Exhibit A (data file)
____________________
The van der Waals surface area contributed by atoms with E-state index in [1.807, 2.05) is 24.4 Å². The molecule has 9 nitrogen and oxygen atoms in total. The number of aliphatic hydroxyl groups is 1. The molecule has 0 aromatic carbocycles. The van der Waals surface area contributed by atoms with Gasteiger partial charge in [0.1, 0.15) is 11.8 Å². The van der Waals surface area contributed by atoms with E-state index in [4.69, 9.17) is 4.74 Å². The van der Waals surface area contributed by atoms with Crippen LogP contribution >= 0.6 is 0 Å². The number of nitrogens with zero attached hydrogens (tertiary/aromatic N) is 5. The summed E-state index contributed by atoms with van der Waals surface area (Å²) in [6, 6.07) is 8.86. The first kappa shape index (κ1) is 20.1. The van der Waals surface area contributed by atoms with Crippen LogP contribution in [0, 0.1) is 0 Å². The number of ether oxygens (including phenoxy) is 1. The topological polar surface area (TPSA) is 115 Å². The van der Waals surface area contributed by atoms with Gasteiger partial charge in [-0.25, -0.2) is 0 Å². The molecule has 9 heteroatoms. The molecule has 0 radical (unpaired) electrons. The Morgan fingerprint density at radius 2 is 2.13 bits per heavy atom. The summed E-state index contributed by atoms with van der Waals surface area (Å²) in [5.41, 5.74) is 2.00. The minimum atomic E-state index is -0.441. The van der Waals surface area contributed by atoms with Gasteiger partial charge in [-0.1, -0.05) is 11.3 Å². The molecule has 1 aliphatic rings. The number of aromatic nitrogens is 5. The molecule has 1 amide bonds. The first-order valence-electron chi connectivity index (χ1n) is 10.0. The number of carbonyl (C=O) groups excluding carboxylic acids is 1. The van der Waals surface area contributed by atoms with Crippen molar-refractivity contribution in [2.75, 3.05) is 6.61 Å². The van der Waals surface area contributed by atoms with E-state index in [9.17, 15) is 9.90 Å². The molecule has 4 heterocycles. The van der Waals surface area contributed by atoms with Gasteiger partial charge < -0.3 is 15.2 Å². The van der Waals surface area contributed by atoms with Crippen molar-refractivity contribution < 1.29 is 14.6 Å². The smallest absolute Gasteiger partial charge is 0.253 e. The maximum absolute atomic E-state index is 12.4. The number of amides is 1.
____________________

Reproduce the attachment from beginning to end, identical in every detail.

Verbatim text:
The van der Waals surface area contributed by atoms with E-state index in [1.807, 2.05) is 24.4 Å². The molecule has 9 nitrogen and oxygen atoms in total. The number of aliphatic hydroxyl groups is 1. The molecule has 0 aromatic carbocycles. The van der Waals surface area contributed by atoms with Gasteiger partial charge in [0.1, 0.15) is 11.8 Å². The van der Waals surface area contributed by atoms with E-state index in [4.69, 9.17) is 4.74 Å². The van der Waals surface area contributed by atoms with Crippen LogP contribution >= 0.6 is 0 Å². The number of nitrogens with zero attached hydrogens (tertiary/aromatic N) is 5. The summed E-state index contributed by atoms with van der Waals surface area (Å²) in [6, 6.07) is 8.86. The first kappa shape index (κ1) is 20.1. The van der Waals surface area contributed by atoms with Crippen LogP contribution in [0, 0.1) is 0 Å². The number of ether oxygens (including phenoxy) is 1. The topological polar surface area (TPSA) is 115 Å². The van der Waals surface area contributed by atoms with Gasteiger partial charge in [-0.25, -0.2) is 0 Å². The molecule has 9 heteroatoms. The molecule has 0 radical (unpaired) electrons. The Morgan fingerprint density at radius 2 is 2.13 bits per heavy atom. The summed E-state index contributed by atoms with van der Waals surface area (Å²) in [5.41, 5.74) is 2.00. The minimum atomic E-state index is -0.441. The van der Waals surface area contributed by atoms with Gasteiger partial charge in [-0.1, -0.05) is 11.3 Å². The molecule has 1 aliphatic rings. The number of aromatic nitrogens is 5. The molecule has 1 amide bonds. The first-order valence-electron chi connectivity index (χ1n) is 10.0. The number of carbonyl (C=O) groups excluding carboxylic acids is 1. The van der Waals surface area contributed by atoms with Crippen molar-refractivity contribution in [2.75, 3.05) is 6.61 Å². The van der Waals surface area contributed by atoms with E-state index in [9.17, 15) is 9.90 Å². The molecule has 4 heterocycles. The van der Waals surface area contributed by atoms with Gasteiger partial charge < -0.3 is 15.2 Å². The van der Waals surface area contributed by atoms with Crippen molar-refractivity contribution < 1.29 is 14.6 Å². The smallest absolute Gasteiger partial charge is 0.253 e. The maximum absolute atomic E-state index is 12.4. The number of amides is 1.